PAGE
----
Former US President Donald Trump called for his successor Joe Biden to resign on Sunday over the swift takeover of Afghanistan by the Taliban, as US troops withdrew from the country after nearly 20 years' military presence.
"It is time for Joe Biden to resign in disgrace for what he has allowed to happen to Afghanistan," Trump said in a statement, also blasting him over a surge in COVID-19 cases in the United States and domestic immigration, economic and energy policies.
The Taliban have reconquered Afghanistan in a lightning surge 20 years after they were toppled by the US invasion.
They took control of Kabul on Sunday, more than two weeks before the August 31 deadline set by Biden to complete the withdrawal of American troops from the country.
It was under Trump that the US brokered a deal with the Taliban in Doha in 2020 that would have seen the US troops pullout by May 2021 in exchange for various security guarantees from the Taliban.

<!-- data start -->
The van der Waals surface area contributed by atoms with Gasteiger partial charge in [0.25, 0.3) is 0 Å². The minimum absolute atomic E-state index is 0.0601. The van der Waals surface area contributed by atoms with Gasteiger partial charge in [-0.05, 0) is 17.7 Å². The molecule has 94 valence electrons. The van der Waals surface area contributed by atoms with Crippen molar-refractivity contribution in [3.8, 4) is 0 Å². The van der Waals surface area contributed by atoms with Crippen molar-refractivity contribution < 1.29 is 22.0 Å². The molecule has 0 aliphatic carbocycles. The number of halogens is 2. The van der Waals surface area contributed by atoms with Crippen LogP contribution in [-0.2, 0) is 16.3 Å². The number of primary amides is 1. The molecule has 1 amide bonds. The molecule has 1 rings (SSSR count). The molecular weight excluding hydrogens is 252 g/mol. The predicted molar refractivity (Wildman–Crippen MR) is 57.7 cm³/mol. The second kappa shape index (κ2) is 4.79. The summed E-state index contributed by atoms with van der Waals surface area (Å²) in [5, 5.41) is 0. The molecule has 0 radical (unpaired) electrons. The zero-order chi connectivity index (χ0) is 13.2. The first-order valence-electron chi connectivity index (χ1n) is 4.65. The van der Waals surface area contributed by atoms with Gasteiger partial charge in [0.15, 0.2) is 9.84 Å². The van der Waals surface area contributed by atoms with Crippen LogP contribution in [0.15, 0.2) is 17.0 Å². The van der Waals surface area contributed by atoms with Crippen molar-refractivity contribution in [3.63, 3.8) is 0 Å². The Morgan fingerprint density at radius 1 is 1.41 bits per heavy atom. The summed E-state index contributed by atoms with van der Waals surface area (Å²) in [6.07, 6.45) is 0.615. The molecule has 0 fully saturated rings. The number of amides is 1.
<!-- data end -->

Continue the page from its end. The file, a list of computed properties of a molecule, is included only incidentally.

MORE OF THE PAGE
When Biden took power earlier this year, he pushed back the deadline for the withdrawal and set no conditions for it.
Trump has repeatedly blasted Biden over the move, saying it would have been "a much different and much more successful withdrawal" if he were still in power.
"What Joe Biden has done with Afghanistan is legendary. It will go down as one of the greatest defeats in American history!" he said in another statement on Sunday.
The Biden administration is quick to point out that Trump negotiated the Doha deal on the withdrawal and that a majority of the US public favors ending "forever wars."
Biden has faced heated criticism at home that the withdrawal was mismanaged, with the United States racing to evacuate its sprawling embassy just a month after he played down fears the Afghan government would crumble quickly.
In a statement on Sunday, Senate Republican leader Mitch McConnell blamed Biden for what he called a "shameful failure of American leadership."
Biden on Sunday authorized the deployment of another 1,000 US troops to Kabul to aid in the effort to evacuate thousands of US and Afghan civilians, a Pentagon official said on condition of anonymity, as those seeking safe passage out of Afghanistan converged on the airport.
Asked if images of helicopters ferrying personnel were evocative of the United States' departure from Vietnam in 1975, US Secretary of State Antony Blinken told ABC News, "Let's take a step back. This is manifestly not Saigon."
(With input from AFP, Reuters)